With a trial on felony charges just weeks away, federal prosecutors and lawyers for former law firm partner Evan Greebel are ratcheting up their rhetoric over some unusual issues, including the defense lawyers’ own résumés.
In one of the latest disputes, prosecutors are asking the judge to bar Greebel’s attorneys at Gibson, Dunn & Crutcher from referring to themselves before a jury as former prosecutors.
“That would be an unprecedented ruling,” shot back Gibson Dunn, which is also arguing that prosecutors did not follow the U.S. Attorney’s Office manual in charging Greebel.
Prosecutors and defense attorneys in recent weeks have traded sharp barbs in motions in limine papers ahead of the Brooklyn federal trial, scheduled to start the week of Oct. 16.
Greebel, initially a co-defendant to convicted and now-imprisoned former pharmaceutical executive Martin Shkreli, is accused of conspiring with Shkreli to defraud biopharmaceutical company Retrophin Inc., where Shkreli was CEO until 2014.
Greebel was Retrophin’s outside counsel and a partner at Katten Muchin Rosenman at the time of the alleged fraud. He joined Kaye Scholer in the summer of 2015 but resigned in early 2016, after the indictment was filed.
Greebel and Shkreli were charged together in two counts: conspiracy to commit wire fraud related to Retrophin, and conspiracy to commit securities fraud related to Retrophin stock.
Their cases were severed earlier this year, with Greebel’s trial following Shkreli’s.
While Shkreli was convicted Aug. 4 of three counts, a jury acquitted him of five counts, including the wire fraud conspiracy charge also facing Greebel.
A suite of heavyweight former prosecutors at Gibson Dunn, including partners Reed Brodsky, Randy Mastro and Winston Chan, have appeared for Greebel.
Sensing potential jury arguments, the U.S. Attorney’s Office said in court papers that references by a defense lawyer to being a “former federal prosecutor” could improperly suggest to the jury that the government’s conduct in the investigation or prosecution was improper.
“Any attempt by defense counsel to cast doubt on the government’s investigation and prosecution of the defendant by implying that defense counsel, a former federal prosecutor, would not have made the same investigative or charging decisions when they themselves were prosecutors is entirely inappropriate,” said Eastern District assistant U.S. attorneys, including Alixandra Smith, David Pitluck and David Kessler.
In response, Gibson Dunn said the prosecution’s request amounts to handcuffing their right to argue before the jury.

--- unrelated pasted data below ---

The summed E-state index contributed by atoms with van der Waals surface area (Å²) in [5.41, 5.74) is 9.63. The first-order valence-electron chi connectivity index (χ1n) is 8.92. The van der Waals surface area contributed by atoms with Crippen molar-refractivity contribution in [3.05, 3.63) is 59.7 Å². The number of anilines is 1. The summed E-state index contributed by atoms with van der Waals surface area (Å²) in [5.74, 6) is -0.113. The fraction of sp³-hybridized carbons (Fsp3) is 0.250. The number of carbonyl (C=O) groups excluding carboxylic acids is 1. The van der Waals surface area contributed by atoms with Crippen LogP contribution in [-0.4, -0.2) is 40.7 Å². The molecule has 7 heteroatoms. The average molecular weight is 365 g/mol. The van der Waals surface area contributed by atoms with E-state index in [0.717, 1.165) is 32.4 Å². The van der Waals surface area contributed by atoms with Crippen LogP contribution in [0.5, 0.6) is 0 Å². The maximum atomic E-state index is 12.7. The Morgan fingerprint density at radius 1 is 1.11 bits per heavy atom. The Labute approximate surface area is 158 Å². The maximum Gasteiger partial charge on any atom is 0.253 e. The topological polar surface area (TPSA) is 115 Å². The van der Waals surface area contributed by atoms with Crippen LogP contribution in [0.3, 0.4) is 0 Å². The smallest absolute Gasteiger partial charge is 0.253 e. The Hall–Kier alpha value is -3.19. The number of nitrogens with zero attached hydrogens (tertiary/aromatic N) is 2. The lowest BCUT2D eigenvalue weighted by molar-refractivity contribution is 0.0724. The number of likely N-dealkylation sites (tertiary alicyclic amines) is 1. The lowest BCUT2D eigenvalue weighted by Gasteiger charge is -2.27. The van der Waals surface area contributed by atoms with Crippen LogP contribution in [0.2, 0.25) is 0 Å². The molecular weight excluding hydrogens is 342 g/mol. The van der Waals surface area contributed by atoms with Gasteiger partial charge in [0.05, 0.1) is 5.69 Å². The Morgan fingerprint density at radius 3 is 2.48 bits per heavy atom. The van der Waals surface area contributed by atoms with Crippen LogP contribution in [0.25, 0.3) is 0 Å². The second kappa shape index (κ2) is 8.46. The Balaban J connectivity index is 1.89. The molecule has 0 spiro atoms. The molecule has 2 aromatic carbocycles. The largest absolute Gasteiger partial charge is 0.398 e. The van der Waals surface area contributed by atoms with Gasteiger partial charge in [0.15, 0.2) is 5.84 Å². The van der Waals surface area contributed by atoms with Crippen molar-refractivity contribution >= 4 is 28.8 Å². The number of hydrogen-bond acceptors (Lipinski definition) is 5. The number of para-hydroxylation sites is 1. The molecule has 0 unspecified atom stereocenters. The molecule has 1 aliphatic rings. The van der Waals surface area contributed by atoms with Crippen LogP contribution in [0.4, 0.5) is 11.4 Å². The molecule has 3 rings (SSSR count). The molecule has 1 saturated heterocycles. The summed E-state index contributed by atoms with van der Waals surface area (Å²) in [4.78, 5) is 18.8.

“The government wants to muzzle us from speaking about personal experiences to communicate with the jury,” they said, adding that defense counsel often tell anecdotes and stories to crystallize issues, connect and argue significant points.
Gibson Dunn said it’s aware of no case where the government has ever moved to preclude former federal prosecutors from mentioning their background to a jury, and no case where the court ordered the defense counsel not to disclose past experience as a prosecutor.
“The government’s request is wrong, dangerous and offensive,” Gibson Dunn said.
Last month, Gibson Dunn, in seeking to dismiss a count against Greebel, criticized the U.S. Attorney’s Office for the Eastern District of New York for how it handled the lead-up to the case.
Defense lawyers noted that the U.S. attorney’s manual mandates that a federal prosecutor’s office must obtain prior approval before the U.S. Department of Justice in Washington, D.C., before even serving a subpoena for documents or testimony on an attorney.
But prosecutors said that suggestion is only based on a selective quotation from the manual, and defense lawyers have used motion papers “as a vehicle for taking unwarranted rhetorical shots at the government.”
“Despite the inflammatory rhetoric peppered” from the defense, including the accusation that the government’s actions ‘shock the conscience,’ Greebel’s attorneys have not moved to dismiss based on prosecutorial misconduct, prosecutors note.
In more routine arguments, the parties dispute whether Greebel’s compensation at Katten should be disclosed to the jury. Federal prosecutors said there is no question that Greebel’s compensation was tied at least in part to the amount of hours he billed, as well as to the hours those working on his matters billed.
The overall revenue that Katten received, or sought to receive, from Shkreli-related work is relevant because it relates to Greebel’s “motive in working with Shkreli and his incentive to aid or turn a blind eye to the goals of the conspiracies,” prosecutors said.
“The evidence actually shows that, each year, the defendant submitted a memorandum to Katten’s Compensation Committee to document his achievements and to ask for greater compensation,” prosecutors said.